Two entranceways led up to gates to the northeast and southwest of the summit, where a timber fortress once stood.
The hill fort's flat summit was later extended to the west, possibly to accommodate a growing population.
"It's not a single build," Driver said. "New ramparts and new gateways were constructed over earlier ones."
Past archaeological finds, including a nearby cache of Bronze Age weapons, suggest the hill fort was active from about 900 B.C. until the Roman invasion of Britain in A.D. 43.
A bronze sculpture of a wild boar—a symbol of power—discovered in the 19th century in an adjacent field might be a relic of the ancient chiefs who ruled over Gaer Fawr, Driver suggested.
"It's a very rare find," he said. "One could conceive someone fairly powerful running the fort with this bronze boar mounted on his helmet."
The study team says the fort occupied a strategically important area for trade and agriculture between the fertile plains of England and the Welsh hills.
The border region has the highest concentration of Iron Age hill forts in Western Europe, Driver noted.
"This land would have supported a lot of people and hill forts would have risen up to control these populations," he said.
Phil Bennett is archaeological manager of one of the few extensively excavated Iron Age forts in Britain: Castell Henllys in southwestern Wales.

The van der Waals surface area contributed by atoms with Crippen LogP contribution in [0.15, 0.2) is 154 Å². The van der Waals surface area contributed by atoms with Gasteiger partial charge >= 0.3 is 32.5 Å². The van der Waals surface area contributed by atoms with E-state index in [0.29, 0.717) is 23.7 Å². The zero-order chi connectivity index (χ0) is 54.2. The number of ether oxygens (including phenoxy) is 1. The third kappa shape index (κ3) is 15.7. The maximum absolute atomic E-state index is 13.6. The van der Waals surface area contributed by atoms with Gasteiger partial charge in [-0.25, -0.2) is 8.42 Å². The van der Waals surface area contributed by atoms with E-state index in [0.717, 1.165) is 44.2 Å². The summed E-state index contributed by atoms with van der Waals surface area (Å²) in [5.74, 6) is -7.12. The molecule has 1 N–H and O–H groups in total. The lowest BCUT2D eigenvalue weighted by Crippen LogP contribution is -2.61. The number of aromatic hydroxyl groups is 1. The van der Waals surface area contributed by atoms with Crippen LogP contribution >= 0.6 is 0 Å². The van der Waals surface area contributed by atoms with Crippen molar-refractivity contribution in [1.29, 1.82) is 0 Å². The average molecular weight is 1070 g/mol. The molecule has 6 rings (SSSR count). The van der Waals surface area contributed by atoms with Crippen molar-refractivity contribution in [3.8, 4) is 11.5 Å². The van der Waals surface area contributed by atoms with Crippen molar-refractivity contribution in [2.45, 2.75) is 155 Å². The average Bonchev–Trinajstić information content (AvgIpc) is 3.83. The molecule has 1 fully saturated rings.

Larger hill forts such as Gaer Fawr commanded the surrounding landscape not just visually, but in terms of natural resources, Bennett said.
Huge amounts of timber would have been required both for building the fort palisades—strong defensive fences—and the dwellings people lived in, he said.
Roundhouses—circular buildings used as living quarters—excavated at Castell Henllys, for example, are estimated to have required some 30 oak trees, 80 to 100 hazel bushes, and 2,000 bundles of reeds, Bennett said.
(Related: "Badgers, Rabbits Undermine England's Ancient Monuments" [July 11, 2008].)
"We think these hill forts owed as much to elites showing off their status and power as any real need for defense," he added.
The terraced ramparts wouldn't have held an enemy at bay for long, according Bennett.
"Probably what was going on in the Iron Age was raiding rather than sieges and open warfare," Bennett said. "They would have taken things like cattle and people as slaves."
Another newly revealed feature at Gaer Fawr also hints at a much later period of occupation.
An angular bank dividing the interior of the fort is so different from the site's other earthworks that researchers suspect it dates to early medieval times.
"The fort has these prehistoric curving ramparts, but when you get to the top there's this big, straight bank which is very unprehistoric," the study team's Driver said.
After the Roman period, Welsh princes rose to prominence in the region, he added. "It may be that Gaer Fawr, in common with other hilltops in central Wales, was occupied by the court or castle of one of these early Welsh princes," Driver said.
Today, the once majestic site is a woodland recreation area.
"It's very difficult to imagine you're walking over an Iron Age hill fort," Driver said.
SOURCES AND RELATED WEB SITES